White Eagle calls offer a new
spin on an classic sound
 

FEATURE | October  2014

 

 

Calling with

the Eagles

Story by: John Gordon

When the air cools and the leaves start falling to the strong north winds, duck hunters start planning for the season ahead. Thorough preparation includes  getting gear ready by  checking decoys, cleaning guns and brushing the dog up on retrieving skills. 

 

Most important, though, are the duck calls, and Michael Schwegman of Bartlett, Tennessee, knows this better than anyone. Schwegman’s love of waterfowl hunting began when he was 8 years old, hunting with his brother in the marshes of northeast Oklahoma.

 

His passion for wingshooting grew over the next three decades, and over time, he became fascinated with duck calls and how they worked. “I started collecting calls from all different eras,” Schwegman, whose collection includes calls as old as the 1800s, explained. “My chosen career path was engineering, so naturally I like to take things apart and learn how they work. What I found was that there had been some minor changes to calls over the years, but the basic mechanism remained unchanged.”

 

During the 2006-2007 duck season, Schwegman noticed that most of the calls he heard sounded the same. “I listened to calls being used around me in the distance, and I really could not tell the difference between them. That day, I decided to see if I could come up with a new sound.”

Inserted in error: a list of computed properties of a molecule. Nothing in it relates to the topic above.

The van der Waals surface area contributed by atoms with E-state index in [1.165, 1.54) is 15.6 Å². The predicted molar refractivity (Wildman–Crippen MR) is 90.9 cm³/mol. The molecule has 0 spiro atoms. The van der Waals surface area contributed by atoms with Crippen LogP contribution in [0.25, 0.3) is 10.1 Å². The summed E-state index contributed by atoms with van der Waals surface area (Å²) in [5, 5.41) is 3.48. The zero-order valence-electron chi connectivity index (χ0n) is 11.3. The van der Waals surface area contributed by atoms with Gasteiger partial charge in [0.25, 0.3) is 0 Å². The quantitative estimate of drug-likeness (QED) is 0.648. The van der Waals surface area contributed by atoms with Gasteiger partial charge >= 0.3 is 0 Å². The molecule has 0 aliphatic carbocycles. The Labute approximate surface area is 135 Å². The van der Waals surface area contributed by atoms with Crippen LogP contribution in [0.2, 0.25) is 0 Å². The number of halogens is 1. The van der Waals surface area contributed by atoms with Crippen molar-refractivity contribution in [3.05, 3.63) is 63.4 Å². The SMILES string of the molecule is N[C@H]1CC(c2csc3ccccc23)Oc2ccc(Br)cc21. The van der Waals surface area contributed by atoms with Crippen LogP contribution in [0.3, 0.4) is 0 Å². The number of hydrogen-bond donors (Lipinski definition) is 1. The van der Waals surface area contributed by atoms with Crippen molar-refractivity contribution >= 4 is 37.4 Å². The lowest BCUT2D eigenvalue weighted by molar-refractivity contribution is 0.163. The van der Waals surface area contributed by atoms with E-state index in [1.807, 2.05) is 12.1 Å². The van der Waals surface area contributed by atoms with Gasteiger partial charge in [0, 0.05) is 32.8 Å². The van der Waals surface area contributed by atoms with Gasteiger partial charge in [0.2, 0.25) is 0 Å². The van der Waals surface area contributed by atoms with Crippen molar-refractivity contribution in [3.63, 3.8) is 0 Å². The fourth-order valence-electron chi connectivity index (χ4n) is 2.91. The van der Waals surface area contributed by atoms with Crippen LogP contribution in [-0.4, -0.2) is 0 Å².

White Eagle Design, Schwegman’s duck call business, is the result of his passion and his ingenuity. His slogan, “Where the Future Meets the Past,” references the process he went through while creating his unique calls, which started when he compared modern calls to the antique models he had collected. “Metal reeds were popular back then so I started there, trying different combinations. Metal is great for calls since it will not stick, freeze, or echo easily. Trial and error led me to try two reeds. That is when I made a breakthrough.”

 

Schwegman continued to experiment by adding more reeds and testing different reed materials like brass and mylar, one of the most popular modern reed materials. “My triple reed call will climb up the ladder and back down again just like my other calls with even less chance of sticking or squealing. And since more is often better, I took that a step farther and put four reeds in a call. That is truly my best call for a beginner, because it will create that great hen sound and is very easy to control.”

 

In addition to adding multiple reeds, White Eagle Designs calls also feature a short barrel, putting breath closer to the reeds. “That gives you more control, I discovered, and is the key to having a call that will hit the top end but have the versatility to come down for those soft, finesse quacks that will finish ducks.” 

 

Schwegman has his inserts molded in Nashville and hand turns all the barrels on a lathe in his small shop in his home garage. “I make all of them by hand and then tune every call myself. That way, I know they are up to my standards.”

 

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